Perplexed by the murder of a mother and four teens, French police are baffled in the odd yet almost seemingly, “perfect murder.” The alleged killer, Xavier Dupont de Ligonnes, the head of the household, is the number one suspect.
De Ligonnes, still missing three weeks after the murder, is France’s “most wanted man.” De Ligonnes, a man of old French nobility, has written a literary-style murder mystery in blood. The story occurs all too often, but it is the man under investigation that has riveted the French to rag mags and the press. This seemingly average father of four, of noble ancestry, had committed a calculated, pre-meditated, screenplay; that he enacted in mid-April.
The perfect family of French nobility:
A strict Catholic, which later became an Achilles Heel; de Ligonnes bears ancestry back to the 19th Century poet Lamartine of Rouergue, in southern France.
Born in Versailles, he metand married. The pair bore four children; Arthur, 20; Thomas, 18; Anne, 16; and Benoit, 13. The family was picture perfect. The elder children were destined for greatness in their fields. All were scholars in art and literature.
It was the tale of a happy family of noble birth, until one April night, when the lead character shot each member of the cast. The family dogs did not escape the bullet and lay with their mistress and children. Each body was buried under the terrace and de Ligonnes disappeared.
The bodies were found in chalk-filled sacks, lying next to each other. With them were the family dogs. There was no sign of struggle within the house. When police investigated a missing person’s report, they discovered the cupboards bare and the beds stripped. The hard-drive on the family’s computer had been removed. A note for the postman, attached to the mailbox, stated; “Return mail to sender, please.”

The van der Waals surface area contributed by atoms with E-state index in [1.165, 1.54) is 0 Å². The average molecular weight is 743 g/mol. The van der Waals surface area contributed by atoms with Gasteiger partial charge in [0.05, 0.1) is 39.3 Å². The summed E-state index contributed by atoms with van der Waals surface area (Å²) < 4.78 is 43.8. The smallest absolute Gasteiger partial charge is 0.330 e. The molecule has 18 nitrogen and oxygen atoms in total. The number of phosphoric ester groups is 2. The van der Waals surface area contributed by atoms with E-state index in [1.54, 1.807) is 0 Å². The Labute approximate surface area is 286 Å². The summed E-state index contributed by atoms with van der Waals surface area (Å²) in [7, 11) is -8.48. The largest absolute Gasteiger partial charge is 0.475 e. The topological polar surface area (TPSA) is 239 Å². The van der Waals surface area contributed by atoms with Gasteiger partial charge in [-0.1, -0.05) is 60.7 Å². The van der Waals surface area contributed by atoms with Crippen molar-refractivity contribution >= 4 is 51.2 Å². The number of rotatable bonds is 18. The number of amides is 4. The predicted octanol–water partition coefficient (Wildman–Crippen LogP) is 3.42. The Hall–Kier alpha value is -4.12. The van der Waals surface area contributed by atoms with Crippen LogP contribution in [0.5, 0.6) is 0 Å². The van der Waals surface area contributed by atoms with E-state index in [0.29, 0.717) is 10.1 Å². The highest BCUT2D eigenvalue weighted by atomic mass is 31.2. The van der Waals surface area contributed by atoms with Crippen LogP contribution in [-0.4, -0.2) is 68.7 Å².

Correspondences had been sent to the children’s schools, alerting them that the family was moving to Australia. Enclosed were checks to cover the student’s fees. The Catholic school, in which Agnes taught, was alerted to “medical issue” she was struggling with. De Ligonnes had begun the web of tangled threads in his story of deceit and murder.
The Catholic Church, crisis in faith:
Enter conversations in which he argued about the church he and his family served. Pushed to preserve the faith of his heroic father, De Ligonnes entered a chat site and rambled about religious differences. His rantings appeared frantic and aimed more at his father, whom had died recently, than at the church itself. Family members have reason to believe that his crisis in faith and the tumultuous way that he attacked the church; may have caused him to go over the edge.
Add a mysterious woman that may have caused the “outwardly family man” to have strayed from his expected, ideal life. A woman de Ligonnes allegedly had an affair with, was demanding repayment of monies owed her.
The man whose outward character of calm, poise and immense devotion to his family; had been mounting debt and utilizing his mistress’ cache. Time was running out for de Ligonnes as his behavior stayed stoic to his family, neighbors and co-workers.
In December of 2010, de Ligonnes began attending a shooting club. Stating he inherited a rifle from his father, de Ligonnes learned to utilize the weapon. At times he took his two younger sons to the club, dining with them and holding hands.
In April, his visits increased to four times a week and a silencer was purchased. De Ligonnes also purchased sacking, cleaning fluid, chalk lime, a spade and a two-wheel trolley.
The night of horror:
On Sunday, April 3rd, de Ligonnes took his wife and four children out for dinner in Nantes. The evening appeared perfect. The night quickly turned to terror. After a last supper, a few whimpers and barks from the family dogs, the house was silent and de Ligonnes was no more.
All stories have an ending. In the case of de Ligonnes, the last chapter has yet to be written. A noble man, a normal man, a man whose life appeared perfect, entered the macabre darkness of madness and wrote the story author’s dream of.
When literature crosses the line and reality becomes blurred, the calculating story of de Ligonnes becomes a tragic mystery. It is a tale of a man who cannot live up to his father’s dreams, his faith’s demands, and cannot deny his lust. While the murder is “perfect,” the fact remains that five people are dead. Whether it is a dime store novel, or literary finesse, the victims will remain in their graves.